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Indiana County takes its name from the Indians who lived in the region as it was purchased from the Iroquois Six Nations in 1768 under the Treaty of Fort Stanwix enacted by Thomas and Richard Penn, the sons of William Penn. Its county seat is also called Indiana. Below are some towns in the county and how they got their names.
Eight families from the Irish county of Armagh settled in this area and named their town after their former homeland.
John Blair was president of the Huntington, Cambria, and Indiana Turnpike that ran through the center of the town there as it continued to Pittsburgh. The town was named after him in 1825.
Commodore was founded in 1919 by the Clearfield Bituminous Coal Company, a subsidiary of the New York Central Railroad. It was named after Commodore Cornelius Vanderbilt, founder of the railroad.
George Clymer was one of the five signers of the Declaration of Independence from Pennsylvania, and when it was incorporated in 1908, they chose to honor one of our nation’s founding fathers by naming the town after him.
The town took this name before the late country singer did. Glen Campbell was named after Cornelius Campbell, the first superintendent of the Glenwood Coal Company located there.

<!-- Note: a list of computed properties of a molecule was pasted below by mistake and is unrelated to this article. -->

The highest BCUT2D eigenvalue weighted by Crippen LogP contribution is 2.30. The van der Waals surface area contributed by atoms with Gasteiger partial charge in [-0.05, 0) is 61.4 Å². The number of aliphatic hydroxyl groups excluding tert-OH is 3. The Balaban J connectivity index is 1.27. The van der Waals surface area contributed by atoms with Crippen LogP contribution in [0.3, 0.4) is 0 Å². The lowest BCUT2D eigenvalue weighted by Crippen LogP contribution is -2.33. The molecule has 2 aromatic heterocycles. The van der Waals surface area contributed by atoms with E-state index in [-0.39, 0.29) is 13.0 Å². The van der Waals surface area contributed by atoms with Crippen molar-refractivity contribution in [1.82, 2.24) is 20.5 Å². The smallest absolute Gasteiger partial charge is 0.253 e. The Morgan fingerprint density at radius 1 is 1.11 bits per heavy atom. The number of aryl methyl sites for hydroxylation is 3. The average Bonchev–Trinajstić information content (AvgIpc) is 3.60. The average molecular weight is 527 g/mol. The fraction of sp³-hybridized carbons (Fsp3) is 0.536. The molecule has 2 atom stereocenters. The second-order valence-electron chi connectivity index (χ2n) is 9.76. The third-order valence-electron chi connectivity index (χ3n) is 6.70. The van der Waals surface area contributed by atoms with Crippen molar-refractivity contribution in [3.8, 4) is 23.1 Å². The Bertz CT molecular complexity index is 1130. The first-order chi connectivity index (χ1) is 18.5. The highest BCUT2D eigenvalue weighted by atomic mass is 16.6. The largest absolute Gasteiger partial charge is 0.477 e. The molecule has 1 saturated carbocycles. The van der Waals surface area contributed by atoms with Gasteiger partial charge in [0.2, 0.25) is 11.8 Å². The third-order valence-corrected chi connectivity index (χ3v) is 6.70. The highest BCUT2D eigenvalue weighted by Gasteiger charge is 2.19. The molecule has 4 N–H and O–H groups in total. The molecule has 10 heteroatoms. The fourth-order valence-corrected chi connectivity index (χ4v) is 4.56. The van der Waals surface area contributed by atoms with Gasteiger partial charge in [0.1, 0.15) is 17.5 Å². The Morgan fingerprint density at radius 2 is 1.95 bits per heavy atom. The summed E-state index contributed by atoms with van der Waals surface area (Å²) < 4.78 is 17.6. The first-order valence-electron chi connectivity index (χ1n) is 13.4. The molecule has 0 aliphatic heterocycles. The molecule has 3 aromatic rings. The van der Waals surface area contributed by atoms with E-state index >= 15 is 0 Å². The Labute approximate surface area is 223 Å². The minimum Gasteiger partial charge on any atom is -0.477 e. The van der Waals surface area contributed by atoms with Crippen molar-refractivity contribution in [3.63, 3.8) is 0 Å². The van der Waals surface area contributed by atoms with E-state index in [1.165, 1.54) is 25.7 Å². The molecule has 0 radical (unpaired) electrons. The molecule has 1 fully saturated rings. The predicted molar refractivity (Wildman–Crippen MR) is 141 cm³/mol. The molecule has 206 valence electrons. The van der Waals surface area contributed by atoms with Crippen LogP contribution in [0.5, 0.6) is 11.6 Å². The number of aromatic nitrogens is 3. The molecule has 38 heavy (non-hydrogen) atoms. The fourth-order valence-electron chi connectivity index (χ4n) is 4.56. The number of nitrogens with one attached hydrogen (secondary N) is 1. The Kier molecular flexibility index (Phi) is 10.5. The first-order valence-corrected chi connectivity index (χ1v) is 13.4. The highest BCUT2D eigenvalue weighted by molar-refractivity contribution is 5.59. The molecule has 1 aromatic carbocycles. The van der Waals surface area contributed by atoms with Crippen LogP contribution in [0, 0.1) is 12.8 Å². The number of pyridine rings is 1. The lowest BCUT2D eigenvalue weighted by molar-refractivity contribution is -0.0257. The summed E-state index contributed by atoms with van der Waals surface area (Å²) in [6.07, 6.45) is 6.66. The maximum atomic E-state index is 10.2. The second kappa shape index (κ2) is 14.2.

No, this town wasn’t named for the doughnut-eating cartoon character Homer Simpson; the town has a loftier background. It was laid out in 1854 by William Wilson, who named it after the ancient Greek poet, Homer.
John Park laid out this town in 1841 and named it after Revolutionary War General Francis Marion.
Another coal town, Rossiter was founded by the Clearfield Bituminous Coal Corporation and named for the company’s chief stockholder William Rossiter.
At one time, this area of Pennsylvania was one of the largest producers of salt in the country. In 1813, one of the salt wells there was yielding 30 bushels of salt a day, hence the name Saltsburg.
Shelocta is an Indian word meaning “Shainee Cabin,” but the town was once known as Sharp’s Mill.
Lutheran Minister George Schmick purchased land here in 1827 and called the town Schmicksburg. Along the way, it lost the “c” in its name. Although founded by Lutherans, it is known for its Amish community.
By Janice Lane Palko